Greyhound can no longer allow warrantless, suspicionless immigration sweeps on Washington bus routes
SPOKANE, Wash. — Greyhound Lines Inc. can no longer allow warrantless and suspicionless immigration sweeps on its busses.
The company agreed to pay $2.2 million to resolve a lawsuit filed by Washington Attorney General Bob Ferguson.
A release from Ferguson’s office said the money will be used to provide restitution to passengers who were detained, arrested or deported after immigration agents boarded their bus at the Spokane Intermodal Center.
The issue first came to light in 2017 when Andres Sosa Segura was stopped and ordered to show his “papers.” Sosa presented agents with a “Know Your Rights” card and invoked his right to an attorney.
A records check showed Sosa was already in pending immigration proceedings, but he was arrested by CBP agents and detained for several hours.
Another similar incident was reported in 2019. Comedian Mohanad Elshieky was traveling from Spokane to Portland in 2019 when he was stopped by Immigration and Customs Enforcement agents.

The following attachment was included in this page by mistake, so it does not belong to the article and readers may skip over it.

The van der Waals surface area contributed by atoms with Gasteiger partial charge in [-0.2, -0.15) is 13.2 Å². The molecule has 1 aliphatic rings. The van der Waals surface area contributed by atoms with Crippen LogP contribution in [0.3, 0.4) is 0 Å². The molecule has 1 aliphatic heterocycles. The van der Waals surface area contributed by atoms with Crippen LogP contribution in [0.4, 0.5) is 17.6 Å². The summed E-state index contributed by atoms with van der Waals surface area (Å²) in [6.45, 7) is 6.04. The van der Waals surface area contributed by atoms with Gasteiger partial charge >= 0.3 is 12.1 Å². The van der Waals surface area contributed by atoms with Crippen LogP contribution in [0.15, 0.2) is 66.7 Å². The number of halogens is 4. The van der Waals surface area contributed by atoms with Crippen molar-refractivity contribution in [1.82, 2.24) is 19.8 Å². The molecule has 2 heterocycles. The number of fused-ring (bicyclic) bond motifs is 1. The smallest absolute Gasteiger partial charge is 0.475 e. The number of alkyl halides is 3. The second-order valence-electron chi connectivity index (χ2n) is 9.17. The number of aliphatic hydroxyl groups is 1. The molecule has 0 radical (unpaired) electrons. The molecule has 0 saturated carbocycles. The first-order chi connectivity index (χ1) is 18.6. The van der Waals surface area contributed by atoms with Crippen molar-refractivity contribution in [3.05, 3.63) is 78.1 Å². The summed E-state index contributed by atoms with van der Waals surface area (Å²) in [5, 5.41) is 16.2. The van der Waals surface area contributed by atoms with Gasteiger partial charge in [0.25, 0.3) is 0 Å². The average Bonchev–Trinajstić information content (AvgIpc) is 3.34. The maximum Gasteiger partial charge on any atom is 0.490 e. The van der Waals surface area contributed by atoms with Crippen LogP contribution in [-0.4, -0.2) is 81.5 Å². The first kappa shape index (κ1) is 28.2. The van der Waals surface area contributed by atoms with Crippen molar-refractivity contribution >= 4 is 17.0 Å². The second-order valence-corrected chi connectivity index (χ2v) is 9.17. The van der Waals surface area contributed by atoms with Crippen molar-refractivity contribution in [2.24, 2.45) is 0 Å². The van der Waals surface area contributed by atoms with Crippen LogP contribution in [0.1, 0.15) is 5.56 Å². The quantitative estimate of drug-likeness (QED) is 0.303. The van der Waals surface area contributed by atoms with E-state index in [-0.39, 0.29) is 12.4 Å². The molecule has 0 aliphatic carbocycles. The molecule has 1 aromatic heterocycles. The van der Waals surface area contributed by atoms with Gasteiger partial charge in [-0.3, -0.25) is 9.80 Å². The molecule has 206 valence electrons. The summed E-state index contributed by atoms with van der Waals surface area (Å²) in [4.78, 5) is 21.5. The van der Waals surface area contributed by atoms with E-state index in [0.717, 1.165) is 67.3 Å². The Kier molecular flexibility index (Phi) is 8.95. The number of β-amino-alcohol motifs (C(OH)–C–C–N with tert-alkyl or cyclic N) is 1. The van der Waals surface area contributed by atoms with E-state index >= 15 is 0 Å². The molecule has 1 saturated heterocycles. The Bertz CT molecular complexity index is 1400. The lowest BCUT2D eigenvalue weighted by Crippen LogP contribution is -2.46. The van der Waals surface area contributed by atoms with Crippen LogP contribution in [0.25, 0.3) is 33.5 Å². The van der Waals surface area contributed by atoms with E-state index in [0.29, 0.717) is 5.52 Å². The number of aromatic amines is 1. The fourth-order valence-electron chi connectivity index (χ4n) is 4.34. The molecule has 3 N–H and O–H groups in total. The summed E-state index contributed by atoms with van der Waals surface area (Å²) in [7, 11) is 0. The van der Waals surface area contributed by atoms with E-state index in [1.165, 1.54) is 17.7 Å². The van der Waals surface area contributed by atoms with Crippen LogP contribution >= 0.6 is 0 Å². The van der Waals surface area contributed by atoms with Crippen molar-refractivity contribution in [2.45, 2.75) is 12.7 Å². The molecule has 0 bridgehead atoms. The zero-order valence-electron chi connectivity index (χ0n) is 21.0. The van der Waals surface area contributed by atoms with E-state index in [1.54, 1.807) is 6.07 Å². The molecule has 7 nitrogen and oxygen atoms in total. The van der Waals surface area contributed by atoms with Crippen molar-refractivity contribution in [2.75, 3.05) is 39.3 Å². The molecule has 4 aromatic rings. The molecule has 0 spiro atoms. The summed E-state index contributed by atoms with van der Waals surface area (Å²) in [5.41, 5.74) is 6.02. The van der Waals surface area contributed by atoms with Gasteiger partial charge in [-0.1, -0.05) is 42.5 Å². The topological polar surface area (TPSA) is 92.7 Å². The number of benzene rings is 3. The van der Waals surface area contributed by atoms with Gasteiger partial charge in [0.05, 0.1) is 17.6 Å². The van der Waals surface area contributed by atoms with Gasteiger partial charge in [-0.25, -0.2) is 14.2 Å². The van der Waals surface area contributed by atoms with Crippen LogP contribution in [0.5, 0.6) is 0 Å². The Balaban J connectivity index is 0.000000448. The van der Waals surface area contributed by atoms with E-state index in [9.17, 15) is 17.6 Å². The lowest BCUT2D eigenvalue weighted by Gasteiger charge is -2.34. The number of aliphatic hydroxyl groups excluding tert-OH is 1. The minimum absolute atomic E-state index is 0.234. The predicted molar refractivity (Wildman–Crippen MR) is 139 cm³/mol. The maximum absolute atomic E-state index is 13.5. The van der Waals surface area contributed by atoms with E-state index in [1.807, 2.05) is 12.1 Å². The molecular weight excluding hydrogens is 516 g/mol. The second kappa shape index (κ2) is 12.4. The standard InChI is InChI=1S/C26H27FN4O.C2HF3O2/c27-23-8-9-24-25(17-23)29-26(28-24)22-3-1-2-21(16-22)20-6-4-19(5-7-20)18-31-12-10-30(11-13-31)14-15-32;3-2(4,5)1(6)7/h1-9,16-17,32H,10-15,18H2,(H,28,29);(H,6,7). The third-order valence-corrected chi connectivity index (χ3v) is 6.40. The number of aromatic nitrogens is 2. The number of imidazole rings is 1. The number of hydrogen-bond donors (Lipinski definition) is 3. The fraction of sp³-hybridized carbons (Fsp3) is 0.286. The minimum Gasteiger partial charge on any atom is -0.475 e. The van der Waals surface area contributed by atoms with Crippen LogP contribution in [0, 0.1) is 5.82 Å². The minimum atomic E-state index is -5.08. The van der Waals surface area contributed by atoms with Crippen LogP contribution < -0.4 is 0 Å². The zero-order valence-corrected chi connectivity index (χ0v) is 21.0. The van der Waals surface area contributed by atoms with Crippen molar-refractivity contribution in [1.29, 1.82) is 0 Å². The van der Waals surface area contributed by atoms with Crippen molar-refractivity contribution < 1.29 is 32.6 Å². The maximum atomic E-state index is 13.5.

Elshieky said ICE agents interrogated him and accused him of being in the country illegally. He also said he provided documents showing he had been granted asylum, but the agents thought his papers were fake.
He was detained but eventually released.
Greyhound was set to go to trial over the lawsuit Tuesday. But on the eve of the trial, the company agreed to Ferguson’s demands.
A consent decree filed Monday requires the company to enact a number of corporate reforms to end its unlawful conduct. That includes creating a clear policy denying CBP agents permission to board busses in Washington without warrants or reasonable suspicion.
Greyhound must also train its drivers and other employees on how to communicate that policy to CBP agents.
“My office first insisted that Greyhound make these corporate reforms in 2019,” Ferguson said. “If Greyhound had simply accepted our reasonable demand, they would have avoided a lawsuit. Now, on the eve of trial, Greyhound’s evasion has come to an end, and now it must pay $2 million for the harm it caused Washingtonians. Greyhound has an obligation to its customers — an obligation it cannot set aside so immigration agents can go on fishing expeditions aboard its buses.”
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